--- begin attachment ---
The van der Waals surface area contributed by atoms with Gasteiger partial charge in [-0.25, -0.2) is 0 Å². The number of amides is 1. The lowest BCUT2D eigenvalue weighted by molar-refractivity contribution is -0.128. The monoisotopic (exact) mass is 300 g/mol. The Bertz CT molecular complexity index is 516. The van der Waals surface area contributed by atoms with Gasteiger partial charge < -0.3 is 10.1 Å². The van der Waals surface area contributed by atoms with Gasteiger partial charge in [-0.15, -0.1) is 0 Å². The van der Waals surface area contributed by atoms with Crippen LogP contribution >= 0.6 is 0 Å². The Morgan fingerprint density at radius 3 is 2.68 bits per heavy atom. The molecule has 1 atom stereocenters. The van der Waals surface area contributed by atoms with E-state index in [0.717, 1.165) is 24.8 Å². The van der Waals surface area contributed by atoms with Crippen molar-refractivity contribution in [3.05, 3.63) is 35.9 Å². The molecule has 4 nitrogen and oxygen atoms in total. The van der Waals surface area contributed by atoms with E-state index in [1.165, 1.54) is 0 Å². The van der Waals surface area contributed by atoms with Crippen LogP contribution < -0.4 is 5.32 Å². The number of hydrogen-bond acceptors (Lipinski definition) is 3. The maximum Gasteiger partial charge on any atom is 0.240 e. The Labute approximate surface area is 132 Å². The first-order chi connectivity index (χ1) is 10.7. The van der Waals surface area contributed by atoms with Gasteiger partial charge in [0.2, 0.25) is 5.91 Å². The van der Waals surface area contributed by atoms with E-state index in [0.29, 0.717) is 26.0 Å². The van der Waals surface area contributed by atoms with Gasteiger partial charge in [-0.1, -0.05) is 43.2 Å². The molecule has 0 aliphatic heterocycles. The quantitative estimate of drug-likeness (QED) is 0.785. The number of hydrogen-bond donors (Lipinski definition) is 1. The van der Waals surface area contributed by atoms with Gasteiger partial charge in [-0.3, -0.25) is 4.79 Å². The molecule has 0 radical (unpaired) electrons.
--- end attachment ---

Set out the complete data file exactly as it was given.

The van der Waals surface area contributed by atoms with Gasteiger partial charge in [-0.25, -0.2) is 0 Å². The number of amides is 1. The lowest BCUT2D eigenvalue weighted by molar-refractivity contribution is -0.128. The monoisotopic (exact) mass is 300 g/mol. The Bertz CT molecular complexity index is 516. The van der Waals surface area contributed by atoms with Gasteiger partial charge < -0.3 is 10.1 Å². The van der Waals surface area contributed by atoms with Gasteiger partial charge in [-0.15, -0.1) is 0 Å². The van der Waals surface area contributed by atoms with Crippen LogP contribution >= 0.6 is 0 Å². The Morgan fingerprint density at radius 3 is 2.68 bits per heavy atom. The molecule has 1 atom stereocenters. The van der Waals surface area contributed by atoms with E-state index in [0.717, 1.165) is 24.8 Å². The van der Waals surface area contributed by atoms with Crippen molar-refractivity contribution in [3.05, 3.63) is 35.9 Å². The molecule has 4 nitrogen and oxygen atoms in total. The van der Waals surface area contributed by atoms with E-state index in [1.165, 1.54) is 0 Å². The van der Waals surface area contributed by atoms with Crippen LogP contribution < -0.4 is 5.32 Å². The number of hydrogen-bond acceptors (Lipinski definition) is 3. The maximum Gasteiger partial charge on any atom is 0.240 e. The Labute approximate surface area is 132 Å². The first-order chi connectivity index (χ1) is 10.7. The van der Waals surface area contributed by atoms with Gasteiger partial charge in [0.2, 0.25) is 5.91 Å². The van der Waals surface area contributed by atoms with E-state index in [0.29, 0.717) is 26.0 Å². The van der Waals surface area contributed by atoms with Gasteiger partial charge in [-0.1, -0.05) is 43.2 Å². The molecule has 0 aliphatic heterocycles. The quantitative estimate of drug-likeness (QED) is 0.785. The number of hydrogen-bond donors (Lipinski definition) is 1. The van der Waals surface area contributed by atoms with Gasteiger partial charge in [-0.3, -0.25) is 4.79 Å². The molecule has 0 radical (unpaired) electrons.